Processing the Results: Caring about Voter Turnout

I am thrilled with the Ontario election results, which has filled me with renewed optimism in the goodness and caring of our society. I have been feeling discouraged about the general turn of towards conservative voting in my province, and the values that come with it, ranging from a mild ‘me first’ mentality to the down-right mean-spiritedness and bigotry which is poison. It would make me so sad that I tried to stay away from political discussions, feeling that I could only concentrate on doing my part when election day came. I am so happy that Ontarians chose a Liberal government with a progressive agenda, the first woman ever elected as Premier, and the first gay person ever to be elected in the English-speaking world! I am smiling today.

   In the midst of the happiness, I don’t want to forget that voter turnout was a lousy 52.1%. Almost half of Ontarians didn’t vote. Voter turnout has been on a steady decline in Canada, for all levels of government, for the past 30 years, and there is no indication that this trend is reversing.  This doesn’t have to be the case, and should not be accepted as the case. Canada has a history of high political engagement, and in the 1960’s, voter turnout was in the 80% range. Countries around the world vary widely in their voter turnout rates, with Malta being the country with the highest voting rate, at 96-98%. We have so much work to do, in this area of political engagement.

I believe that a true democracy requires active participation from all members of our diverse society. This includes new Immigrants and youth, the two groups who statistically have the lowest rates of voting. Why? We need to uncover the complexities behind this, and strategize to change. I know there are researchers devoted to questions of voter turnout (Myer Siemiatycki being most well-known in Toronto – http://www.ryerson.ca/politics/facultyandstaff/bio_MyerSiemiat.htm), but how can we turn their research findings into action that shifts this statistic? I am not a researcher or expert on the issue of voter turnout, but I am passionate about citizenship engagement. In my mind, people who aren’t voting fall into one of these two reasons:

1. They don’t care / aren’t interested in or understand politics or see the relevance in their lives. They don’t see how their vote counts. They are discouraged by the system, it doesn’t reflect them. They make a conscious decision not to vote.  

or

2. They lead busy stressful lives and worry about the day-to-day, and they can’t priority finding the time to get to a voting station to vote. They face logistical challenges to vote.

#1 is more complex to solve, and these are valid points made by people who aren’t voting. While I have always voted, I have found myself almost not voting because of this viewpoint – I hate the adversarial tone of our political system and parties, and I often don’t relate to the dialogue. It feels like a separate world, not integrated into my daily life. As well, I know the current electoral system is flawed (as I wrote about a few months ago on my blog), and so I don’t always feel like my voice counts. When we truly listen to the voices of our youth, they express this discouragement clearly, as you can read in this editorial in the Globe. Our youth are in fact highly politically engaged, when you look at political engagement as expressed beyond the ballot box, and their levels of engagement and participation are higher compared to the older cohort of Canadians (read this amazing Samara Democracy Report that proves this!). But youth are clearly disengaged from voting, and for the sake of our future, we need to strategize and change this!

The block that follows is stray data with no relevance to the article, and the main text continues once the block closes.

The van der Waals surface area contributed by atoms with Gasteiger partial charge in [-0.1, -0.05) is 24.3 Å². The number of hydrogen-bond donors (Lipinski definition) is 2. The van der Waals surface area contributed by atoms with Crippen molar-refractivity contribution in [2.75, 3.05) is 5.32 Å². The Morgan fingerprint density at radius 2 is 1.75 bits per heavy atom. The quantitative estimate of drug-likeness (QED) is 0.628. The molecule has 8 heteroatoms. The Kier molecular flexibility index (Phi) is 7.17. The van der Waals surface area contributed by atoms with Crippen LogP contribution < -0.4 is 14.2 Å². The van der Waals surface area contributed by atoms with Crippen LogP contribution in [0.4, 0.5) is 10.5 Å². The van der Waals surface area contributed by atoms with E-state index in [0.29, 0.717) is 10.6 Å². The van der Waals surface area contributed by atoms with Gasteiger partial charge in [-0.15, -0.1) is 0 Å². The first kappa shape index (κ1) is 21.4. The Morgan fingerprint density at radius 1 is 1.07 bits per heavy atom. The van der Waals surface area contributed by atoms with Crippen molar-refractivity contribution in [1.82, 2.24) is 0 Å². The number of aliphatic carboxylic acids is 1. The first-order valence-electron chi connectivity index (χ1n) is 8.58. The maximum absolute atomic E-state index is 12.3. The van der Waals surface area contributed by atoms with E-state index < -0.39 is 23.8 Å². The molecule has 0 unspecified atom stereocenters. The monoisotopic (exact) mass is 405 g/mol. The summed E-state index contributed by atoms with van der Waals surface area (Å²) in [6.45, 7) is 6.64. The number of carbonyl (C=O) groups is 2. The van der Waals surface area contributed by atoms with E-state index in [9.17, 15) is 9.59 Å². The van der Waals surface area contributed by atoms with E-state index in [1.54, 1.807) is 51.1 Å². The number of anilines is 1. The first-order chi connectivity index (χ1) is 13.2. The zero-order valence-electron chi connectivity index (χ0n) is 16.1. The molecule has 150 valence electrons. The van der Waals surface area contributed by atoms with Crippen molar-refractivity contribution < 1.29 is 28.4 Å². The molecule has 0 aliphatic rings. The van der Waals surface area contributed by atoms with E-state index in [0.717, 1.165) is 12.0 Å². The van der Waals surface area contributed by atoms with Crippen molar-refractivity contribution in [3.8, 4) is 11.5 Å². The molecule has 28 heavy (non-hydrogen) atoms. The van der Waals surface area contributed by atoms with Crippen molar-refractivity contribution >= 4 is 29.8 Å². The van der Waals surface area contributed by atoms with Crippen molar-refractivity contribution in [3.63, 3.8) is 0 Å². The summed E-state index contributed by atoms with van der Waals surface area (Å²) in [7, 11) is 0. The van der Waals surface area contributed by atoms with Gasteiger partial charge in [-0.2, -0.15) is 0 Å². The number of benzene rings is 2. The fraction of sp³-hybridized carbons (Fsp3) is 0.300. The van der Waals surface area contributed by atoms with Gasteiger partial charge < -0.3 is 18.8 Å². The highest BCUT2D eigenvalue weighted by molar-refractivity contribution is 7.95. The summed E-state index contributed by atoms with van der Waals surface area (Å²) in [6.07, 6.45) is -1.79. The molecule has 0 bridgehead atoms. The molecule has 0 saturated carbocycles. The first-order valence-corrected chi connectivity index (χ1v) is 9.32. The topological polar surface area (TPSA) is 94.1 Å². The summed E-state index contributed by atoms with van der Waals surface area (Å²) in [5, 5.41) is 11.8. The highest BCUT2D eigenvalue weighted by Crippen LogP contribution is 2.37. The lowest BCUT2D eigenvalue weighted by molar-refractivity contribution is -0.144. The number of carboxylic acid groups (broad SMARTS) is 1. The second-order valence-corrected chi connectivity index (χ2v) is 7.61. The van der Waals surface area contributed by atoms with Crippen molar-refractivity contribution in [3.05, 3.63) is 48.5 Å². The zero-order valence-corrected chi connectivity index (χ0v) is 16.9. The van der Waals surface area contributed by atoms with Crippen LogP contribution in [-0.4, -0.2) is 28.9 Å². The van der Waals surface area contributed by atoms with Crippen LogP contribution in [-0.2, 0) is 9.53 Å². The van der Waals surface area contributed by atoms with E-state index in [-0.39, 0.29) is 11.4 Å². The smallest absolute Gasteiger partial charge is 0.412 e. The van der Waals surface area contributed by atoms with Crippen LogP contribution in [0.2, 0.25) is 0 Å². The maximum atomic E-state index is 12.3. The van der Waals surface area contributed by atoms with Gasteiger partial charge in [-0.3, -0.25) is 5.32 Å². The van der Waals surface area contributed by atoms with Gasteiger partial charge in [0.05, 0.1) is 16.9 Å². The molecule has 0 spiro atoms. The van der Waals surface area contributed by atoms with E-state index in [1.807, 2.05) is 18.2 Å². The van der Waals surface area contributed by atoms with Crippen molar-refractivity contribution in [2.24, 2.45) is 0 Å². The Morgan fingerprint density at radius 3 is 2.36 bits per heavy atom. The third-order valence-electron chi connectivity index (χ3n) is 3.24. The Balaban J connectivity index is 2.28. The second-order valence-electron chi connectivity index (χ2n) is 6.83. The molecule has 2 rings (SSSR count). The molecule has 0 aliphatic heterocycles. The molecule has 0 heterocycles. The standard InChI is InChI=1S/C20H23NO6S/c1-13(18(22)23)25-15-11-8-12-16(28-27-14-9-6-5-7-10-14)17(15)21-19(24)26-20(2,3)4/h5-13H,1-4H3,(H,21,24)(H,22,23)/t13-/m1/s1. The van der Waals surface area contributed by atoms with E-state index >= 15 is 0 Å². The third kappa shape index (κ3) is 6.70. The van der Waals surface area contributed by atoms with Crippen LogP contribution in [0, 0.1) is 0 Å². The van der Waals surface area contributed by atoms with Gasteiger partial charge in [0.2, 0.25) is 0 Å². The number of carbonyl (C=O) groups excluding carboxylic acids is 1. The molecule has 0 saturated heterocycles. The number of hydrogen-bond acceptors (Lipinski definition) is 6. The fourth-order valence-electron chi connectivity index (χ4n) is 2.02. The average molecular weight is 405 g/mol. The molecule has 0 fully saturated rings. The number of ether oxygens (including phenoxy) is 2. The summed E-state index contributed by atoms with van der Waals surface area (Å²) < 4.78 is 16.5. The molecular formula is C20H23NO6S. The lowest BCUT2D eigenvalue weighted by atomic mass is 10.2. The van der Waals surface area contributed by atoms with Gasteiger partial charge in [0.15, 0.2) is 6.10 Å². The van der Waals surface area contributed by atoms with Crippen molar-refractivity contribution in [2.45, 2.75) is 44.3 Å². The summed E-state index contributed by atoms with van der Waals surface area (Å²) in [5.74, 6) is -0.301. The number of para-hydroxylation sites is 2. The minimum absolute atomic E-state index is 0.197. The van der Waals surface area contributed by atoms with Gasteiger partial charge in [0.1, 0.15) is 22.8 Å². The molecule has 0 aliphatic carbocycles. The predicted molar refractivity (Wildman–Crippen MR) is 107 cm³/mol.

#2 feels so obvious to me – WHY IS VOTING NOT ONLINE? We can bank online, why can’t we vote online? In today’s digital world, having to vote with a paper voting card at the local voting station feels archaic. It doesn’t make sense. If voting was online, the website could be advertised through social media channels online and anyone could vote from where they physically are. I don’t understand why this is a multi-step process, where you need to receive a voting card in the mail, find out where your voting station is, and show up with I.D. People are stressed and busy and this feels like an extra job in an already busy and chaotic day. 

If, for whatever reason, voting can’t be online, are there not other creative ideas to bring voting to the people, instead of expecting people to carve out time to go and vote? What about a ‘mobile voting station’, to go to apartment building and areas with lower voting turnout? We have mobile libraries and even mobile veggies in Toronto (see this awesome Foodshare project here!), so why can’t we have mobile voting stations?

Seriously, let’s get our thinking caps on and start brainstorming some innovative solutions to engage our community members to vote! Let’s pour over the research, understand the analysis, and put a strategy and workplan together. Over the next four years, let’s invest time, resources and energy into reversing this trend, so that we can be proud of our democracy!